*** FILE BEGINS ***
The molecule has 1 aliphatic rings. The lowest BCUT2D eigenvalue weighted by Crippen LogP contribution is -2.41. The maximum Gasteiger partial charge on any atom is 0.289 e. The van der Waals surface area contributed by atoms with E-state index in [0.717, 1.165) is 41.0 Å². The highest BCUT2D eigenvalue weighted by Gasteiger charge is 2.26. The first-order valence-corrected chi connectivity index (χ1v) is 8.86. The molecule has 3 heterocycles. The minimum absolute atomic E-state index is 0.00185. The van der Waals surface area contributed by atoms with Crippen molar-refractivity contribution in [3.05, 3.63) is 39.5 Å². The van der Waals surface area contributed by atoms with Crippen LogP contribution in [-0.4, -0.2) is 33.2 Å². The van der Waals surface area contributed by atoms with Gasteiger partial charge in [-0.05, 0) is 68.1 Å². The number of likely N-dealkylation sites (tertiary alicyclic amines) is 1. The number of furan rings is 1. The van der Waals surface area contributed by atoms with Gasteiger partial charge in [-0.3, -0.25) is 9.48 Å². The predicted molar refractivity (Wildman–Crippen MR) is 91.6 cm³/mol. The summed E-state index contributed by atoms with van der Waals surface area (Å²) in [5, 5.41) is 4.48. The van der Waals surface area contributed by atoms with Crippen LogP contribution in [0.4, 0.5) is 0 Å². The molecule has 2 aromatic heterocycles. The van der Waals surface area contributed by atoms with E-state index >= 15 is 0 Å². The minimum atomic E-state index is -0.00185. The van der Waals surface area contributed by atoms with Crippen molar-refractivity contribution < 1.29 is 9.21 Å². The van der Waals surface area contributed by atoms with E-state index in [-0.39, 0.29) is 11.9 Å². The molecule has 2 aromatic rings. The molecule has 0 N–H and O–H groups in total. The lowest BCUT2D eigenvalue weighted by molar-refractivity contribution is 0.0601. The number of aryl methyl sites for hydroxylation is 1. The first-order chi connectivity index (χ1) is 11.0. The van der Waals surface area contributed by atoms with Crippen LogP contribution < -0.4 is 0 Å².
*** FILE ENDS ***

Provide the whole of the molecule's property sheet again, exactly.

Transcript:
The molecule has 1 aliphatic rings. The lowest BCUT2D eigenvalue weighted by Crippen LogP contribution is -2.41. The maximum Gasteiger partial charge on any atom is 0.289 e. The van der Waals surface area contributed by atoms with E-state index in [0.717, 1.165) is 41.0 Å². The highest BCUT2D eigenvalue weighted by Gasteiger charge is 2.26. The first-order valence-corrected chi connectivity index (χ1v) is 8.86. The molecule has 3 heterocycles. The minimum absolute atomic E-state index is 0.00185. The van der Waals surface area contributed by atoms with Crippen molar-refractivity contribution in [3.05, 3.63) is 39.5 Å². The van der Waals surface area contributed by atoms with Crippen LogP contribution in [-0.4, -0.2) is 33.2 Å². The van der Waals surface area contributed by atoms with Gasteiger partial charge in [-0.05, 0) is 68.1 Å². The number of likely N-dealkylation sites (tertiary alicyclic amines) is 1. The number of furan rings is 1. The van der Waals surface area contributed by atoms with Gasteiger partial charge in [-0.3, -0.25) is 9.48 Å². The predicted molar refractivity (Wildman–Crippen MR) is 91.6 cm³/mol. The summed E-state index contributed by atoms with van der Waals surface area (Å²) in [5, 5.41) is 4.48. The van der Waals surface area contributed by atoms with Crippen LogP contribution in [0.4, 0.5) is 0 Å². The molecule has 2 aromatic heterocycles. The van der Waals surface area contributed by atoms with E-state index >= 15 is 0 Å². The minimum atomic E-state index is -0.00185. The van der Waals surface area contributed by atoms with Crippen molar-refractivity contribution < 1.29 is 9.21 Å². The van der Waals surface area contributed by atoms with E-state index in [-0.39, 0.29) is 11.9 Å². The molecule has 2 aromatic rings. The molecule has 0 N–H and O–H groups in total. The lowest BCUT2D eigenvalue weighted by molar-refractivity contribution is 0.0601. The number of aryl methyl sites for hydroxylation is 1. The first-order chi connectivity index (χ1) is 11.0. The van der Waals surface area contributed by atoms with Crippen LogP contribution < -0.4 is 0 Å².